The Indian cricket board is mired in a spate of litigation and has been quietly budgeting colossal amounts to meet its ever-increasing legal expenditure. Since 2014, the Board of Control for Cricket in India (BCCI) budgeted at least Rs.830.32 crore to fight court cases, particularly the one in the Supreme Court that triggered revolutionary administrative reforms in Indian cricket, and implement its orders.
The budgeting of Rs.830.32 crore, in BCCI’s words “…to comply with the Supreme Court order…” has been located in its confidential documents. This amount, broken into two parts, has neither been mentioned in the BCCI’s balance sheet of 2016-17 — the latest accounts that are available on the Board’s website — nor in the 2017-18 and 2018-19 balance sheets that this reporter has exclusively accessed. By the way, according to its 2018-19 balance sheet, the BCCI was worth a massive Rs.14,489 crore.
Out of Rs.830.32 crore, Rs.330.32 crore was “earmarked” in 2014 and a “provision” of Rs.500 crore was made later, particularly for the Indian Premier League (IPL) betting-fixing scandal that rocked Indian cricket in 2013. It goes without saying that this amount has either been spent on lawyers or would be paid to them in future as the case lingers on.
Apart from the 2013 IPL betting-fixing scandal, the BCCI has been involved in a spate of cases in various courts in the country. Several cases have gone into arbitration – most prominent of these being the ones involving the erstwhile IPL franchises Deccan Chargers and Kochi, the World Sports Group, and Sahara India. The BCCI has lost some and won some of these while the others are still hanging.
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Also, there are several income tax and service tax matters that need resolutions. Sometime ago, the BCCI made a provision of Rs.160 crore to deal with income tax issues. Besides, it has, until March 31, 2019, paid Rs.2,901.89 crore tax “under protest”, after getting “expert opinion” that it was on a good wicket vis-à-vis taxes. Although the BCCI received a big relief this month when the Income Tax Appellate Tribunal ruled that the income from the IPL was not commercial and hence not taxable, the cricket board’s woes vis-à-vis litigation are far from over.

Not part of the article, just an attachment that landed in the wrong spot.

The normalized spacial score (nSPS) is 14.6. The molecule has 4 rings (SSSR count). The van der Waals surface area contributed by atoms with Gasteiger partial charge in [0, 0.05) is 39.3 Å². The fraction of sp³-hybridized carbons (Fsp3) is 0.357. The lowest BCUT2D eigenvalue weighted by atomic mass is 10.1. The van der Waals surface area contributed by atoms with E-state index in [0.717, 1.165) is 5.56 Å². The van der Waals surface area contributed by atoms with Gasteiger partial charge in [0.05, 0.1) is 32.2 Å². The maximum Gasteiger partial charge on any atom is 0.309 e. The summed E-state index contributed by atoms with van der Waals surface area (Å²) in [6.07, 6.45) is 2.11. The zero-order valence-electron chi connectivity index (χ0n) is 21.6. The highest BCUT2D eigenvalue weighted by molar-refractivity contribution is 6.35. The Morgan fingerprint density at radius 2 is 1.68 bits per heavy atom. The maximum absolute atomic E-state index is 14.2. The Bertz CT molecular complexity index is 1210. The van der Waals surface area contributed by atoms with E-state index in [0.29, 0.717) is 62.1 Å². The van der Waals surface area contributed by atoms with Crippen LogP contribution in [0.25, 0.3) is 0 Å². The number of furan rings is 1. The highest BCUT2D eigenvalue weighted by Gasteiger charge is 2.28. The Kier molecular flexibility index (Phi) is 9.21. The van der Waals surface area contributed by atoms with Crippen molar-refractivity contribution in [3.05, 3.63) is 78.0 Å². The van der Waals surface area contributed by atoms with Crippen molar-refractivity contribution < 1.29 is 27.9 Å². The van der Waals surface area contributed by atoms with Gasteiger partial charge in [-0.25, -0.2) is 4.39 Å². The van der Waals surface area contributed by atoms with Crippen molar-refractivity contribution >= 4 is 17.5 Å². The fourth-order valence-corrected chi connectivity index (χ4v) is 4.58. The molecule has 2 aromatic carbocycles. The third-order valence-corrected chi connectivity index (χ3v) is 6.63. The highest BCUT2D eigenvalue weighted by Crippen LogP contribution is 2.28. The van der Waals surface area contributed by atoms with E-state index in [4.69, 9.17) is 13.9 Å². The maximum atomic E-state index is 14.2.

When the IPL scandal broke out in 2013, N. Srinivasan was BCCI president and his son-in-law Gurunath Meiyappan, besides IPL franchise Rajasthan Royals’ co-owner Raj Kundra and others, were involved in it, ruled the court. Just a few months after the case was registered in the Supreme Court on March 28, 2014, the BCCI’s finance committee, in June 2014, was “told” that Rs.330.34 crore of the fixed deposits had already been earmarked “to comply with the Supreme Court order”. The BCCI, however, cleverly added that this amount could also be used, hold your breath, for “good governance practices” – an area in which the organisation has been found badly wanting on several occasions.
“The position of the fixed deposits of the BCCI was placed before the meeting. It was reported that the BCCI has FDs [fixed deposits] of Rs.1,150.67 crore on May 31, 2014, out of which deposits of Rs.330.32 crore are kept separately either to comply with the Supreme Court order, or in consonance with the good governance practices followed by the BCCI, and hence FDs of Rs.785 crore are actually available to the BCCI for its use,” reads the minutes of that finance committee meeting of June 4, 2014.